University of Mary’s New Hamm School of Engineering Programs Earn ABET Accreditation
BISMARCK, ND — The University of Mary’s new Hamm School of Engineering has quickly earned full accreditation for its Bachelor of Science degrees in Civil Engineering, Mechanical Engineering, and Electrical Engineering after launching the programs just seven years ago, in 2016. The Accreditation Board for Engineering and Technology (ABET) granted maximum certification to each of those degrees — retroactive from October of 2020.
ABET is an international, non-governmental organization that accredits post-secondary education programs in applied and natural sciences, computing, engineering, and engineering technology.
“Accreditation is important because it says we meet the national standards and are up to par with every accredited engineering school in the world when it comes to earning a Bachelor of Science degree in Civil, Mechanical, or Electrical Engineering,” said Assistant Professor of Engineering Anthony Waldenmaier, a member of the accreditation task force within University of Mary’s Hamm School of Engineering.
Waldenmaier is one of the first three engineering faculty hired by the founding Dean of the School of Engineering, Dr. Terry Pilling, in 2016, along with Rodrigo da Costa Aparecido, and Eric Garcia. The four, with their own wealth of experience, immediately sought feedback from industry leaders and engineering firms asking them what they would like to see from a new engineering school, the only one in western North Dakota.
With input in hand, they began the very insightful, careful, and intentional planning process — beginning with the student-first faculty they hire, the minute details of how every inch of classroom and lab space are used together, to a comprehensive and very hands-on curriculum that begins with the student’s freshman-year experience and continues through their senior year.
The program philosophy emphasized at the Hamm School of Engineering is to produce the highest quality professional engineer. A new kind of engineer – one that is better trained technically and who is also culturally prepared for the workplace with additional soft skills in communication, leadership, and working together as a team with interdisciplinary engineering groups.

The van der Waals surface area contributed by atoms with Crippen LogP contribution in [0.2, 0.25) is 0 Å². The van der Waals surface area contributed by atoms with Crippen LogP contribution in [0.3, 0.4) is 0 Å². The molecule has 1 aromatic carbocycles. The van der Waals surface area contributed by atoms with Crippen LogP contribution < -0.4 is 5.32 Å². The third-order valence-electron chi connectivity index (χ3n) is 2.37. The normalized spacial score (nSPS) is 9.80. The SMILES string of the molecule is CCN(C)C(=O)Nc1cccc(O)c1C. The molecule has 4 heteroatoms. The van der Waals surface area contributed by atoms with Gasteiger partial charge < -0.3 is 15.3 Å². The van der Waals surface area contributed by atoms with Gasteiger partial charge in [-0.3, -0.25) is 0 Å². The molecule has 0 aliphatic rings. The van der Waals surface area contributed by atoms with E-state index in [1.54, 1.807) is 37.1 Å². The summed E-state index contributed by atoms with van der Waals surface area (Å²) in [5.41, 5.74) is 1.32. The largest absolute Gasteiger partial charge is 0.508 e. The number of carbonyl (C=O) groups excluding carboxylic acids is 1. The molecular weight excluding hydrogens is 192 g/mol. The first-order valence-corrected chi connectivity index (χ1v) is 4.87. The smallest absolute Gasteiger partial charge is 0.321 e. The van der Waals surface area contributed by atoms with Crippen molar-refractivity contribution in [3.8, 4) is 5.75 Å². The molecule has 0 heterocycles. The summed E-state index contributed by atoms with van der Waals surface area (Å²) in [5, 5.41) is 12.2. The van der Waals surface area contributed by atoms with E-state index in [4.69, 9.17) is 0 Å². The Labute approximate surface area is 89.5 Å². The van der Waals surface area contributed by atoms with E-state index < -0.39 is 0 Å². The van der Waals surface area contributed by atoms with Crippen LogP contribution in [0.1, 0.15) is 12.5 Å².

Pilling believes strongly that earning accreditation is affirmation of all their hard work and attention to detail.
“Ultimately, the mark of a great engineering school is if our engineering graduates are positive contributors to society within their communities, successful, and getting hired by companies,” emphasized Pilling. “All our Hamm School of Engineering students are getting internships and our graduates are getting jobs. Often, engineering firms are competing for our graduates early on in their four-year cycle and are getting scooped up by companies — and usually students are being looked at before they even start their senior year. They are doing internships from their sophomore year up, and often that same company will offer them the same position when they graduate. They are working for great companies.”
Those companies know that the Hamm School of Engineering students have been tested and challenged each day — maybe more than most. Waldenmaier uses old-fashioned equipment to teach his surveying class, not because they can’t afford new equipment, but because the older equipment forces the student to know more about surveying — and more importantly, the ‘how’ and the ‘why’ behind the process. The latest and greatest equipment automates most of the work for the user.
There are 13 full-time engineering faculty teaching, and even more adjuncts on staff who are experts in their field. Currently, there are 223 engineering students enrolled, with nearly 100 new students starting this fall. While enrollment is growing, the focus on individual student mentorship remains a priority.